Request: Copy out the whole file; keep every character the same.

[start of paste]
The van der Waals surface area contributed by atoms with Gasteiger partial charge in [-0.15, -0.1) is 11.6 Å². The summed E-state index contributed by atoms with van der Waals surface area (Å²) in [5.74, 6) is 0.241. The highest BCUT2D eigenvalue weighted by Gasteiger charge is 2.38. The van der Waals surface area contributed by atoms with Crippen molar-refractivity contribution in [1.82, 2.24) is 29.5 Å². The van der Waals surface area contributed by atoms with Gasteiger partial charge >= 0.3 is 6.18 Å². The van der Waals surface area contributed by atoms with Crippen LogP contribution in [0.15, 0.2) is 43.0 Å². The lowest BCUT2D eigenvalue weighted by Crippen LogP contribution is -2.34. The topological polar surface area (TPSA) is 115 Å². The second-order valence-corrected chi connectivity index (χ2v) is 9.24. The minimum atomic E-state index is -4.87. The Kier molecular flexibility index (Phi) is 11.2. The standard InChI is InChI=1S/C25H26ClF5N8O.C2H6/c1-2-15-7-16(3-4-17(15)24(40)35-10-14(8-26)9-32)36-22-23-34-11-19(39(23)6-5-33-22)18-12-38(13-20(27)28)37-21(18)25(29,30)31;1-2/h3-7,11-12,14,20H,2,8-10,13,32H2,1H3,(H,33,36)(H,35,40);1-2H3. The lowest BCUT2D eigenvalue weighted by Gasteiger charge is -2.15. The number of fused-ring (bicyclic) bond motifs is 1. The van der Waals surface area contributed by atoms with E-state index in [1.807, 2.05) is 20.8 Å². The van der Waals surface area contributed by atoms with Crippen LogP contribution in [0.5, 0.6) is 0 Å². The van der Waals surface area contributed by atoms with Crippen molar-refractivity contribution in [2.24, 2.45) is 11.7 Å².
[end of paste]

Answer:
The van der Waals surface area contributed by atoms with Gasteiger partial charge in [-0.15, -0.1) is 11.6 Å². The summed E-state index contributed by atoms with van der Waals surface area (Å²) in [5.74, 6) is 0.241. The highest BCUT2D eigenvalue weighted by Gasteiger charge is 2.38. The van der Waals surface area contributed by atoms with Crippen molar-refractivity contribution in [1.82, 2.24) is 29.5 Å². The van der Waals surface area contributed by atoms with Gasteiger partial charge >= 0.3 is 6.18 Å². The van der Waals surface area contributed by atoms with Crippen LogP contribution in [0.15, 0.2) is 43.0 Å². The lowest BCUT2D eigenvalue weighted by Crippen LogP contribution is -2.34. The topological polar surface area (TPSA) is 115 Å². The second-order valence-corrected chi connectivity index (χ2v) is 9.24. The minimum atomic E-state index is -4.87. The Kier molecular flexibility index (Phi) is 11.2. The standard InChI is InChI=1S/C25H26ClF5N8O.C2H6/c1-2-15-7-16(3-4-17(15)24(40)35-10-14(8-26)9-32)36-22-23-34-11-19(39(23)6-5-33-22)18-12-38(13-20(27)28)37-21(18)25(29,30)31;1-2/h3-7,11-12,14,20H,2,8-10,13,32H2,1H3,(H,33,36)(H,35,40);1-2H3. The lowest BCUT2D eigenvalue weighted by Gasteiger charge is -2.15. The number of fused-ring (bicyclic) bond motifs is 1. The van der Waals surface area contributed by atoms with E-state index in [1.807, 2.05) is 20.8 Å². The van der Waals surface area contributed by atoms with Crippen LogP contribution in [0.5, 0.6) is 0 Å². The van der Waals surface area contributed by atoms with Crippen molar-refractivity contribution in [2.24, 2.45) is 11.7 Å².